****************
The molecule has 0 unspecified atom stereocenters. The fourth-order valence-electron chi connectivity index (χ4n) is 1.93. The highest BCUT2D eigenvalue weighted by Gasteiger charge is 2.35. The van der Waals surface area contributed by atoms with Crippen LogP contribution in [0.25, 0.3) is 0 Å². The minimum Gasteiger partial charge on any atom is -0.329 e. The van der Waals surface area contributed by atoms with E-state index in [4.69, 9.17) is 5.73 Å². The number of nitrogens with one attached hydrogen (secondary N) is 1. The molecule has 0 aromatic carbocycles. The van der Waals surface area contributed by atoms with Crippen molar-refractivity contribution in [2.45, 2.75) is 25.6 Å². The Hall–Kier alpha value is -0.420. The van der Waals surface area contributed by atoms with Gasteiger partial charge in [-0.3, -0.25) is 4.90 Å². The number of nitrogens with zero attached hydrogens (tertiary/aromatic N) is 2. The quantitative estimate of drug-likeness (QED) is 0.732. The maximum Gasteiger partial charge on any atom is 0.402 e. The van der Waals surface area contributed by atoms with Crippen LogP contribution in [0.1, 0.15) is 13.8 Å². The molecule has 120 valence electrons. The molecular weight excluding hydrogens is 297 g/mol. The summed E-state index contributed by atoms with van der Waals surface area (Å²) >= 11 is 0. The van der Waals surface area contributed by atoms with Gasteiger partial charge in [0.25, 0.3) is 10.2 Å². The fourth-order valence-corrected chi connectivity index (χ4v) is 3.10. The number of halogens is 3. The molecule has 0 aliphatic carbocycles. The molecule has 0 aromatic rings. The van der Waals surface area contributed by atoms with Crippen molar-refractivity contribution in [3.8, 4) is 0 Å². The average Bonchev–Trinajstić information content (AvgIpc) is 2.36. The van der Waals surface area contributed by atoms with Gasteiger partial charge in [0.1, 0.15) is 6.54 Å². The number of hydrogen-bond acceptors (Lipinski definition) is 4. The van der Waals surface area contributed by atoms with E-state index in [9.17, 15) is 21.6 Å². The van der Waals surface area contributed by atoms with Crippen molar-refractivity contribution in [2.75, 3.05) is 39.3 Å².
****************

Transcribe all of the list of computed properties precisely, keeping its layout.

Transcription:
The molecule has 0 unspecified atom stereocenters. The fourth-order valence-electron chi connectivity index (χ4n) is 1.93. The highest BCUT2D eigenvalue weighted by Gasteiger charge is 2.35. The van der Waals surface area contributed by atoms with Crippen LogP contribution in [0.25, 0.3) is 0 Å². The minimum Gasteiger partial charge on any atom is -0.329 e. The van der Waals surface area contributed by atoms with E-state index in [4.69, 9.17) is 5.73 Å². The number of nitrogens with one attached hydrogen (secondary N) is 1. The molecule has 0 aromatic carbocycles. The van der Waals surface area contributed by atoms with Crippen molar-refractivity contribution in [2.45, 2.75) is 25.6 Å². The Hall–Kier alpha value is -0.420. The van der Waals surface area contributed by atoms with Gasteiger partial charge in [-0.3, -0.25) is 4.90 Å². The number of nitrogens with zero attached hydrogens (tertiary/aromatic N) is 2. The quantitative estimate of drug-likeness (QED) is 0.732. The maximum Gasteiger partial charge on any atom is 0.402 e. The van der Waals surface area contributed by atoms with Crippen LogP contribution in [0.1, 0.15) is 13.8 Å². The molecule has 120 valence electrons. The molecular weight excluding hydrogens is 297 g/mol. The summed E-state index contributed by atoms with van der Waals surface area (Å²) >= 11 is 0. The van der Waals surface area contributed by atoms with Gasteiger partial charge in [0.25, 0.3) is 10.2 Å². The fourth-order valence-corrected chi connectivity index (χ4v) is 3.10. The number of halogens is 3. The molecule has 0 aliphatic carbocycles. The molecule has 0 aromatic rings. The van der Waals surface area contributed by atoms with Crippen molar-refractivity contribution in [3.8, 4) is 0 Å². The average Bonchev–Trinajstić information content (AvgIpc) is 2.36. The van der Waals surface area contributed by atoms with Gasteiger partial charge in [0.1, 0.15) is 6.54 Å². The number of hydrogen-bond acceptors (Lipinski definition) is 4. The van der Waals surface area contributed by atoms with E-state index in [9.17, 15) is 21.6 Å². The van der Waals surface area contributed by atoms with Crippen molar-refractivity contribution in [2.75, 3.05) is 39.3 Å².